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Copyright Jane Tims 2017

Written by jane tims

May 26, 2017 at 7:01 am

planting trees at our cabin

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Last weekend, we planted about 30 Scots pine (Pinus sylvestris L.) seedlings at our cabin property. There are lots of trees there already, but we are thinking ahead.

We bought our seedlings at the Irving Tree Nursery in Sussex, $.50 each. We planted them with the help of a metal dibble stick made especially for planting young trees.

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Here is a photo of our cabin, taken from far away, on the other side of the lake in early spring. Lots of tree there already, you say? You can never have too many trees!

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We still have more trees to plant, including some Red Pine and Eastern White Cedar. Great time spent outside where the black flies are never very bad!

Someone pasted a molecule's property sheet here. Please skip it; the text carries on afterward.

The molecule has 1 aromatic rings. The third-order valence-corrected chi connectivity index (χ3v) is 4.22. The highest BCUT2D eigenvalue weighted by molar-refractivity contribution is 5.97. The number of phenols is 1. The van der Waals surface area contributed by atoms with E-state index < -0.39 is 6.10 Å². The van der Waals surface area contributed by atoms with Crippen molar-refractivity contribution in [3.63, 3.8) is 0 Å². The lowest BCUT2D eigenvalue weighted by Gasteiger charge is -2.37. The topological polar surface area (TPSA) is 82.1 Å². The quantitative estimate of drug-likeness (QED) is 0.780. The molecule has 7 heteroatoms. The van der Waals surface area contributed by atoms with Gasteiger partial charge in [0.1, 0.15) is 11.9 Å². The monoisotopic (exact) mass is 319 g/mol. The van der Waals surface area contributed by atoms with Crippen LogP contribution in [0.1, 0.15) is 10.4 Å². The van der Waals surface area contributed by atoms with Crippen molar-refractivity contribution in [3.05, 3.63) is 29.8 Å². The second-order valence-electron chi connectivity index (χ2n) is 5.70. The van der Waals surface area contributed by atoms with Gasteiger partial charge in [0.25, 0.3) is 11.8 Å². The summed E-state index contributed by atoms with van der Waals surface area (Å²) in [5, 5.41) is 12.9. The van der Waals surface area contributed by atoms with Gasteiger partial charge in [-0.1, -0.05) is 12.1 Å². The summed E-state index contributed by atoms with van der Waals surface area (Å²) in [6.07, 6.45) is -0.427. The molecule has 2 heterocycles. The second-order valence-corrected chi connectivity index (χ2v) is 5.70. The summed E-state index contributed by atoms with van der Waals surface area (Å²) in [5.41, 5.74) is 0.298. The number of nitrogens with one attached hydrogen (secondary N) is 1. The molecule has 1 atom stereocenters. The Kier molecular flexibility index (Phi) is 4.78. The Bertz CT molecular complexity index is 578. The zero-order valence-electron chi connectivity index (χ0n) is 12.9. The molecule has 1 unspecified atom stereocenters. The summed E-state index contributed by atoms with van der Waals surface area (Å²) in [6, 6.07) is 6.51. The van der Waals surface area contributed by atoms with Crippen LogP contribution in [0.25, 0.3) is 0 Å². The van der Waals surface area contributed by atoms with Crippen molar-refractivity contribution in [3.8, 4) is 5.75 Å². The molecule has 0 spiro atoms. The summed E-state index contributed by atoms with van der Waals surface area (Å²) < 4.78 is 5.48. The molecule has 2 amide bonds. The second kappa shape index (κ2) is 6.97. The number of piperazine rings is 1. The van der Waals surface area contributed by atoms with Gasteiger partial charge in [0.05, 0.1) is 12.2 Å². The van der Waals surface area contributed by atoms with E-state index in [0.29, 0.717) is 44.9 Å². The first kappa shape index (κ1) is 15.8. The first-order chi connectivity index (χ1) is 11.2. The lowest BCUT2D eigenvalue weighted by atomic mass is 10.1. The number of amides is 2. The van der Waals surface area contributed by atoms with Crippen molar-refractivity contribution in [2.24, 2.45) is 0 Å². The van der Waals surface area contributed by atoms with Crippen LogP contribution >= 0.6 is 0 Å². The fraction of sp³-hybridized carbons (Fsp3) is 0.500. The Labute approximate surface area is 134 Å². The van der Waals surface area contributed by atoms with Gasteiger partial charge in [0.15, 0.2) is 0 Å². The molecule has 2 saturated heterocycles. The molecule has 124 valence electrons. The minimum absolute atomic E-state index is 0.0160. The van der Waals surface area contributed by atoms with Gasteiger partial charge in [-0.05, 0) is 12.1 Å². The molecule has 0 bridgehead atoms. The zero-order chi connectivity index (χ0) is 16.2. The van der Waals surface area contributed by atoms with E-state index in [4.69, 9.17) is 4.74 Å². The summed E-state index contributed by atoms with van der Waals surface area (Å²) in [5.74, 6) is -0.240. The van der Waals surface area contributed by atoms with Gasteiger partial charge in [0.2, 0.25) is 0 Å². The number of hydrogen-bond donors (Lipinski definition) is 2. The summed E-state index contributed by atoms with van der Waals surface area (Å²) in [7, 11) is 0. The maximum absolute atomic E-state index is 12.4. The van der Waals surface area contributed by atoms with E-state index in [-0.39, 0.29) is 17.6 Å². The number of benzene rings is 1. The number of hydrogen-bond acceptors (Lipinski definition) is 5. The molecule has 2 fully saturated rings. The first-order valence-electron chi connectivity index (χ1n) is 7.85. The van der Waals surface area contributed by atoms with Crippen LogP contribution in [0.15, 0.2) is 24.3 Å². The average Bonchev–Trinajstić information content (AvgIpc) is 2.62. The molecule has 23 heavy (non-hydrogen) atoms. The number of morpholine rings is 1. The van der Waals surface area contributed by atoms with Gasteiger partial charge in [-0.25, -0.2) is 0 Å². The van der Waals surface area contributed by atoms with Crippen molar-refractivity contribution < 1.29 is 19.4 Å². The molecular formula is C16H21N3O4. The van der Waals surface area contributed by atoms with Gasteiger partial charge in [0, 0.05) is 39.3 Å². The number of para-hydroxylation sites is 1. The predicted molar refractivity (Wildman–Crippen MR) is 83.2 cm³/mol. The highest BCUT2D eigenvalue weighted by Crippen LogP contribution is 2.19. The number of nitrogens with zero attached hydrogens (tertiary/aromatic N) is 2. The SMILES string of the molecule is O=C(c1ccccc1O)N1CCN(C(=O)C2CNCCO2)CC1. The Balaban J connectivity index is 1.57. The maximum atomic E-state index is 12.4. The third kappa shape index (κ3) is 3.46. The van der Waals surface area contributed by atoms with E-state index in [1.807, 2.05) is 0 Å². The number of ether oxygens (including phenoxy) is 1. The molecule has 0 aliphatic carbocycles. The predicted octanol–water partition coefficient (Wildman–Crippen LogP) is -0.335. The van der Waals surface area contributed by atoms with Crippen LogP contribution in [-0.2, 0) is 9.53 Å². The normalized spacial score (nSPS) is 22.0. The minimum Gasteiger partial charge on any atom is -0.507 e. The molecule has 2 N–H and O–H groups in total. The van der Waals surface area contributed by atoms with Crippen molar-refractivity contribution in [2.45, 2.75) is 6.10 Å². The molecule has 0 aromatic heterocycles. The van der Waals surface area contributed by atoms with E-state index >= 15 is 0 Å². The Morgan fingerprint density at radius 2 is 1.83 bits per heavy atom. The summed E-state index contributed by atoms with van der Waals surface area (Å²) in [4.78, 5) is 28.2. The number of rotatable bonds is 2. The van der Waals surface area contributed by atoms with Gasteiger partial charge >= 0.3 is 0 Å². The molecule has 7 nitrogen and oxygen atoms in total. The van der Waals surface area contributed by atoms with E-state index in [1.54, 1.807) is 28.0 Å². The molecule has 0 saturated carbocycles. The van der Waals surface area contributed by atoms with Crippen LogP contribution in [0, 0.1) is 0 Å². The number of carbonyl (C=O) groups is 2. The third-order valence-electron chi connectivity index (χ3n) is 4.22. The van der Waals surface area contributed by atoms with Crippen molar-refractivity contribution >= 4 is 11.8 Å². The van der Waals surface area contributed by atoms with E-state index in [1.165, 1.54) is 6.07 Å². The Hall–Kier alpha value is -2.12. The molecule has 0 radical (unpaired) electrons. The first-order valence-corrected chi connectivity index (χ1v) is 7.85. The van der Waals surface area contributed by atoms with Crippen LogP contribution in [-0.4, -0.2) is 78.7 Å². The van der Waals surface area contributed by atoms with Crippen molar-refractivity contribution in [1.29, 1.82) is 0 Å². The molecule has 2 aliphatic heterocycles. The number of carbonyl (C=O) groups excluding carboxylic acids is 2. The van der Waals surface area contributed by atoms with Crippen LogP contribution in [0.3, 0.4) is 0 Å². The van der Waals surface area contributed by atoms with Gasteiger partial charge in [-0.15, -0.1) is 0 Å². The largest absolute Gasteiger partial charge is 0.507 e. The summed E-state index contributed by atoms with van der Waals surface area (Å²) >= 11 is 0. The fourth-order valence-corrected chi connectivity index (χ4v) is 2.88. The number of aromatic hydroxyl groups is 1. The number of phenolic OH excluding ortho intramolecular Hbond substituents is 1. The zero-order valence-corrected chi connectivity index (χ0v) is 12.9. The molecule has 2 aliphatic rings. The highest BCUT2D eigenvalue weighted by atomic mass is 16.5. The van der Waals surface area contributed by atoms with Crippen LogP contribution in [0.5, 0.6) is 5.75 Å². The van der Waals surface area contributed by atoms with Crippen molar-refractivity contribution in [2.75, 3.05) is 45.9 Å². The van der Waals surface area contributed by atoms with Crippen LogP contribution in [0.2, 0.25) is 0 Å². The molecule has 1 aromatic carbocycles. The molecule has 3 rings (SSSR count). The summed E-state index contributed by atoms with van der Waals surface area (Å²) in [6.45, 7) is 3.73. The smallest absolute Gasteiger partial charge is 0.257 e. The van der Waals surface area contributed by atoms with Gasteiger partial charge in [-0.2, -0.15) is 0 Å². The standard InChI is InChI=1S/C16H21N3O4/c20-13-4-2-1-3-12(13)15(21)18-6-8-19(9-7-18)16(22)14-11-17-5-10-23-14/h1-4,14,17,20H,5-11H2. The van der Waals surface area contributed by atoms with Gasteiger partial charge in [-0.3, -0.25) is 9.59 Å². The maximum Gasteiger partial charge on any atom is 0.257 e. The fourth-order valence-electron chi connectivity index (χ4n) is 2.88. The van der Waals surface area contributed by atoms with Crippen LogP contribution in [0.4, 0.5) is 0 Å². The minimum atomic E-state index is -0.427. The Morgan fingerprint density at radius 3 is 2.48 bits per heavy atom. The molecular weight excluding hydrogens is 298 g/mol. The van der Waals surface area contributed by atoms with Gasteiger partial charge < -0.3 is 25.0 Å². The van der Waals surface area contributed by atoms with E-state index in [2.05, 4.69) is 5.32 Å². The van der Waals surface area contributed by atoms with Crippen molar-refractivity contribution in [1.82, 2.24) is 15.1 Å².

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Copyright Jane Tims 2017

Written by jane tims

May 22, 2017 at 1:15 pm

something orange

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I love the colour orange. It must be so – it is one of the most used ‘tag’ words in my blog postings.

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This is a rather whimsical ‘side-view’ watercolour of an orange mushroom I saw recently in our cottage woods. I published the ‘top-view’ in an earlier post.

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November 22, 2015 ‘side-view of an orange mushroom’ Jane Tims

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November 5, 2015 'woodland floor' Jane Tims

November 5, 2015 ‘woodland floor’ Jane Tims